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Eat hills for breakfast: three ways to master the climb

These simple tricks will have you gliding effortlessly over hills and up mountains

Uphill running on trails Photo by: Unsplash

Running uphill seems simple in theory, but many runners struggle with the challenge or avoid hills altogether. Striding up some vert can help all types of runners, in every distance, boost speed and strength. Learn how to maximize your hill training (without getting hurt) by running both up and down effectively and efficiently.

Practice the long, steady climb

With the exception of hill sprint workouts, you should aim to run uphill at a moderate, sustainable pace. Burning up energy by tackling hills full-tilt will cause a deficit later in your workout or race, while evenly-paced climbing will keep you running smoothly throughout. Studies show many runners tackle hills too quickly at the outset and end up running at greater effort than they can maintain.

runner on straight flat road
Photo: Unsplash/jennyhill

Find a hill that takes you 10 minutes or longer to run up (or set your treadmill incline so that your legs are burning but you can smoothly keep pace). Aim to mimic the effort you use on flat terrain, even if it feels like you’re running very slowly. If you find yourself starting to breathe more heavily, slow down.

Lengthen your stride at the top

After speeding up a hill, you may have a habit of slowing down (or even stopping) to catch your breath before resuming your normal pace. Runners naturally have a shorter stride heading uphill, and it takes a conscious effort to switch back to your regular stride quickly.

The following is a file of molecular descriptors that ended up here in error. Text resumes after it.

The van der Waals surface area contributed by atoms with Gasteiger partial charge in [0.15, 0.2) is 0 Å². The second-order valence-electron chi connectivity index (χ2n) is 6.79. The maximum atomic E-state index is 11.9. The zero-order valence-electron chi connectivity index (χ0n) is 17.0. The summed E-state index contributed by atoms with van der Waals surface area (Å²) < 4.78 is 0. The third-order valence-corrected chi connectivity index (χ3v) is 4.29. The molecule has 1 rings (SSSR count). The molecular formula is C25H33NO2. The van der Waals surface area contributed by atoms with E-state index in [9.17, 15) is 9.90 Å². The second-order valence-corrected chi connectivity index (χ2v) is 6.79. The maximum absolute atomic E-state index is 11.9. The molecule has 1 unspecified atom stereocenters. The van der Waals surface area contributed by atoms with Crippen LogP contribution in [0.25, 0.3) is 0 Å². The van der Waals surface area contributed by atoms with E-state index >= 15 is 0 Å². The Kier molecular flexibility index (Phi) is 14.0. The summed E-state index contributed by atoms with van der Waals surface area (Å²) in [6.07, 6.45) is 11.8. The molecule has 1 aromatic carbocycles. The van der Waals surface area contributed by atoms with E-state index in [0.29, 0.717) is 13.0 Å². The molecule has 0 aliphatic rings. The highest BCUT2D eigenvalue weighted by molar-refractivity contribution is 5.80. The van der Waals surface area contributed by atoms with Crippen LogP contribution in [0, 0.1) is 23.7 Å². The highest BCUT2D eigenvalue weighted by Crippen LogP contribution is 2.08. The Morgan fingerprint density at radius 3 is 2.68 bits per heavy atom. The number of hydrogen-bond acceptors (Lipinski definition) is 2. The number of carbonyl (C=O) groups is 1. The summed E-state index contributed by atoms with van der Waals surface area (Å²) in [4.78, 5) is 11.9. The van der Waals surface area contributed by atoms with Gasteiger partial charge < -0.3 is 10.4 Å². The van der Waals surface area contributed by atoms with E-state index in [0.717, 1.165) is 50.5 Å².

Hill leaping:Unsplash_peterconlan

Make a habit of cueing yourself to open your stride and pick up your pace. To get better at this, find a short hill that takes under a minute to reach the top of. Run hard to the top, lengthen your stride, and accelerate for roughly 15 seconds. Run easily back down the hill to recover and repeat five to 10 times.

Learn to love the downhill

Downhill running at high speeds is an art form. Inserting some fast downhill sections into your training will help you gain the confidence needed to have a loose, relaxed gait and fast pace, while avoiding zooming out of control.

After a regular run, add four to six 100-metre strides down a gentle hill that has a grade you feel comfortable playing with speed on. Try shortening your stride, while keeping your arms wide and low for stability. Aim for quick steps and a smooth gait. If you find you are breathing easily, push a little bit harder. As you get more comfortable picking up the pace, find steeper hills to practice on.

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